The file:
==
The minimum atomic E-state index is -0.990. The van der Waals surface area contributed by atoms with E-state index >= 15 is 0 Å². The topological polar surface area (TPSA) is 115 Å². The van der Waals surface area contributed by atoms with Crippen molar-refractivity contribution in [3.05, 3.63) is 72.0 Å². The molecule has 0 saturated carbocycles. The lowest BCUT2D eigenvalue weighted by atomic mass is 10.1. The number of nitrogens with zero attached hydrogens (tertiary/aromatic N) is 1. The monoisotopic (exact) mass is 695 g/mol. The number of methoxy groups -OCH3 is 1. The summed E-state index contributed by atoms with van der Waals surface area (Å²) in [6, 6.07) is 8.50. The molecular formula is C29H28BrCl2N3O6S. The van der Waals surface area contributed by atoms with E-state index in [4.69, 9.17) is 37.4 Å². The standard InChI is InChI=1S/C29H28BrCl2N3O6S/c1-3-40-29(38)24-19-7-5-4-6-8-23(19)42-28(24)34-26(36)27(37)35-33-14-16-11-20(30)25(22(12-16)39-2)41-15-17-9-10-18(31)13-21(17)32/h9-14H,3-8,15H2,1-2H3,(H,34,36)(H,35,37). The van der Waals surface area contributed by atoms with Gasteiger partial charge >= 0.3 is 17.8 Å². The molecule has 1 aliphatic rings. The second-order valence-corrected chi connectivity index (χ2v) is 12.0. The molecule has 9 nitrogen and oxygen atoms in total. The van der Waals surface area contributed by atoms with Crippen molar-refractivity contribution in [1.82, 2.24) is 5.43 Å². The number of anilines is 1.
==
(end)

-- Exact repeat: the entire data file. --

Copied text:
The minimum atomic E-state index is -0.990. The van der Waals surface area contributed by atoms with E-state index >= 15 is 0 Å². The topological polar surface area (TPSA) is 115 Å². The van der Waals surface area contributed by atoms with Crippen molar-refractivity contribution in [3.05, 3.63) is 72.0 Å². The molecule has 0 saturated carbocycles. The lowest BCUT2D eigenvalue weighted by atomic mass is 10.1. The number of nitrogens with zero attached hydrogens (tertiary/aromatic N) is 1. The monoisotopic (exact) mass is 695 g/mol. The number of methoxy groups -OCH3 is 1. The summed E-state index contributed by atoms with van der Waals surface area (Å²) in [6, 6.07) is 8.50. The molecular formula is C29H28BrCl2N3O6S. The van der Waals surface area contributed by atoms with E-state index in [4.69, 9.17) is 37.4 Å². The standard InChI is InChI=1S/C29H28BrCl2N3O6S/c1-3-40-29(38)24-19-7-5-4-6-8-23(19)42-28(24)34-26(36)27(37)35-33-14-16-11-20(30)25(22(12-16)39-2)41-15-17-9-10-18(31)13-21(17)32/h9-14H,3-8,15H2,1-2H3,(H,34,36)(H,35,37). The van der Waals surface area contributed by atoms with Gasteiger partial charge >= 0.3 is 17.8 Å². The molecule has 1 aliphatic rings. The second-order valence-corrected chi connectivity index (χ2v) is 12.0. The molecule has 9 nitrogen and oxygen atoms in total. The van der Waals surface area contributed by atoms with Crippen molar-refractivity contribution in [1.82, 2.24) is 5.43 Å². The number of anilines is 1.